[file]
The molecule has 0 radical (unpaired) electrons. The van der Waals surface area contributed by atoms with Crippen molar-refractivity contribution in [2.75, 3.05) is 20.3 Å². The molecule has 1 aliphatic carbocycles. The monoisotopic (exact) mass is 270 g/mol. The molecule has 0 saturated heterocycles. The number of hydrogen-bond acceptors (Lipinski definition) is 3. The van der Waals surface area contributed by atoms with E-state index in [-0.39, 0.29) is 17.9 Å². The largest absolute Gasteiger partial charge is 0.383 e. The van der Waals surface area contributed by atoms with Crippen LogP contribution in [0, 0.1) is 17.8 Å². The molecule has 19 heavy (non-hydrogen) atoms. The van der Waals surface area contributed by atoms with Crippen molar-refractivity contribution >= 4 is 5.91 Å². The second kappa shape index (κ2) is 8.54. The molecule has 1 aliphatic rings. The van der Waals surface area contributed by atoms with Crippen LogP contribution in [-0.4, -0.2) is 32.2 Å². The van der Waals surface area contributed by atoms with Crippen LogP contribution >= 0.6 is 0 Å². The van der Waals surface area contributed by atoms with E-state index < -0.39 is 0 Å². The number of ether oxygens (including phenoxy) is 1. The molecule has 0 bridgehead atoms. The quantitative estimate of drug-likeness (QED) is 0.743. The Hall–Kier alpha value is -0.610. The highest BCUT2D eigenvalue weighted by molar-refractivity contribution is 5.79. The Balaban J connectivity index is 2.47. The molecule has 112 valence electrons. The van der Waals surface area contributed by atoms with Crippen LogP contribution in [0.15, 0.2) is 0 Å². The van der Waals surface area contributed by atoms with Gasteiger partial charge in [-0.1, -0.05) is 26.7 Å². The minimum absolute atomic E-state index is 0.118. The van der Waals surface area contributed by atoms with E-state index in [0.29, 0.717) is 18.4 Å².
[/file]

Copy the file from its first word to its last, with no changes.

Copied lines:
The molecule has 0 radical (unpaired) electrons. The van der Waals surface area contributed by atoms with Crippen molar-refractivity contribution in [2.75, 3.05) is 20.3 Å². The molecule has 1 aliphatic carbocycles. The monoisotopic (exact) mass is 270 g/mol. The molecule has 0 saturated heterocycles. The number of hydrogen-bond acceptors (Lipinski definition) is 3. The van der Waals surface area contributed by atoms with E-state index in [-0.39, 0.29) is 17.9 Å². The largest absolute Gasteiger partial charge is 0.383 e. The van der Waals surface area contributed by atoms with Crippen LogP contribution in [0, 0.1) is 17.8 Å². The molecule has 19 heavy (non-hydrogen) atoms. The van der Waals surface area contributed by atoms with Crippen molar-refractivity contribution >= 4 is 5.91 Å². The second kappa shape index (κ2) is 8.54. The molecule has 1 aliphatic rings. The van der Waals surface area contributed by atoms with Crippen LogP contribution in [-0.4, -0.2) is 32.2 Å². The van der Waals surface area contributed by atoms with Crippen LogP contribution >= 0.6 is 0 Å². The van der Waals surface area contributed by atoms with E-state index < -0.39 is 0 Å². The number of ether oxygens (including phenoxy) is 1. The molecule has 0 bridgehead atoms. The quantitative estimate of drug-likeness (QED) is 0.743. The Hall–Kier alpha value is -0.610. The highest BCUT2D eigenvalue weighted by molar-refractivity contribution is 5.79. The Balaban J connectivity index is 2.47. The molecule has 112 valence electrons. The van der Waals surface area contributed by atoms with Crippen LogP contribution in [0.15, 0.2) is 0 Å². The van der Waals surface area contributed by atoms with Gasteiger partial charge in [-0.1, -0.05) is 26.7 Å². The minimum absolute atomic E-state index is 0.118. The van der Waals surface area contributed by atoms with E-state index in [0.29, 0.717) is 18.4 Å².